"Ideally, rent should be at a price that's divisible by two," relationship expert Susan Winter tells Elite Daily.
For many people, getting an education means walking away with thousands of dollars of debt.While it may seem awkward to ask, this is something that may need to be taken into consideration when it comes to credit score and signing a lease. Though one's personal debt is individual, it becomes a shared problem when shared finances enter the relationship." If you suspect your SO has a low-key retail addiction, it might not sound fun, but sussing out if they are capable of following through with financial commitments is something that's best done sooner rather than later."The worst thing you can do is expect an individual's spending habits to change," says Ritter."Will you both have a shared credit card account, debit card account, savings account, or only pay for shared expenses through a joint account? "The way your finances will be shared needs to be considered."Ritter also says it's important to be extremely clear on what sharing expenses means to the both of you.If your partner isn't so pumped about the idea of spending an exuberant amount of money on utilities come July, then this may be an area where they feel it's fair for you to contribute more."It is unlikely that each partner will have the same spending and savings habits than the other, which can cause anger [and] resentment," explains Benjamin Ritter, financial adviser and founder of Live For Yourself Consulting."Conflict arises in a relationship when expectations aren't met or a partner feels he or she is doing more." So when it comes to money, try to avoid making assumptions and get down to the nitty gritty."Does taking on more of the relationship to-do's, [like] shopping, cleaning, taking care of kids or a pet if applicable, also count as earnings?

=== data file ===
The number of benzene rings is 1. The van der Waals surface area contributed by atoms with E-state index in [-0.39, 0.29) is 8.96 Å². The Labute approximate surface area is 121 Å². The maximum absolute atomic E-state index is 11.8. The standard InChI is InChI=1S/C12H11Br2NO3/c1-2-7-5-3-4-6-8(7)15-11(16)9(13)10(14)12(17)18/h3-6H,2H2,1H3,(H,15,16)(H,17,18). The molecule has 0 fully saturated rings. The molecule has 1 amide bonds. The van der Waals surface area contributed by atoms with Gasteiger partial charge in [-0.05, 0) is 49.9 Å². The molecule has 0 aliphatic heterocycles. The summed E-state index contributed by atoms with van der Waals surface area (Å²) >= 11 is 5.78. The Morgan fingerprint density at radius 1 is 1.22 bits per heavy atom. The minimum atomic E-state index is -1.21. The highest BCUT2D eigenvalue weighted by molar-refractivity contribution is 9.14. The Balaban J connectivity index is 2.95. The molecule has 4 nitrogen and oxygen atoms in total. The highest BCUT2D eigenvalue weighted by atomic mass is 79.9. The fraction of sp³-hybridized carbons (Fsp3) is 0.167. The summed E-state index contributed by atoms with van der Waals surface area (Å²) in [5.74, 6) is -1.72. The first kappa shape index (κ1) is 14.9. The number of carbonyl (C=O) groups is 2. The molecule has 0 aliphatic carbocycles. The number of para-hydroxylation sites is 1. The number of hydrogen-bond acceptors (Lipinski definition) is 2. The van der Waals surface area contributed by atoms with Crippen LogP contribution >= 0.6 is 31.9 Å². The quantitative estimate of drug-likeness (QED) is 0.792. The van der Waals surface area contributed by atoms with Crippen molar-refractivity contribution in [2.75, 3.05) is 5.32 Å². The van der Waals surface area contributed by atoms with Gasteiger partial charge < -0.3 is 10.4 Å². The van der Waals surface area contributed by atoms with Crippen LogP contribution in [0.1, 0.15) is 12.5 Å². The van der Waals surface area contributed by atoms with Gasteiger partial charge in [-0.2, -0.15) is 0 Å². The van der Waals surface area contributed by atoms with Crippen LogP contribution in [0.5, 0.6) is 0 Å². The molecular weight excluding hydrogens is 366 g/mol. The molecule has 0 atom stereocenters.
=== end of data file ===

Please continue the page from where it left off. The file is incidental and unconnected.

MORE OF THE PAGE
" Ritter asks."So often with money, it can turn into a power struggle," says Dorell.
And if you're hoping that they will pay more, since it was technically their place first, then this is definitely something that should be discussed before hand."What's seems like a necessity to you may be an unnecessary expense to your partner," notes Winter.
For example, if being able to blast the AC in the summer — electric bill be damned — is something you absolutely can't live without, then this is something that's definitely worth bringing up when discussing utilities.
Here again, the entire cover expresses the idea in the title in a very natural and approachable way.
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"If your partner has a heavy credit card burden, are you expected to pick up the slack? If you're thinking that your SO would be totally cool with you using shared money to pick up the after-work happy hour tab, and that's not the case, then you could run into problems.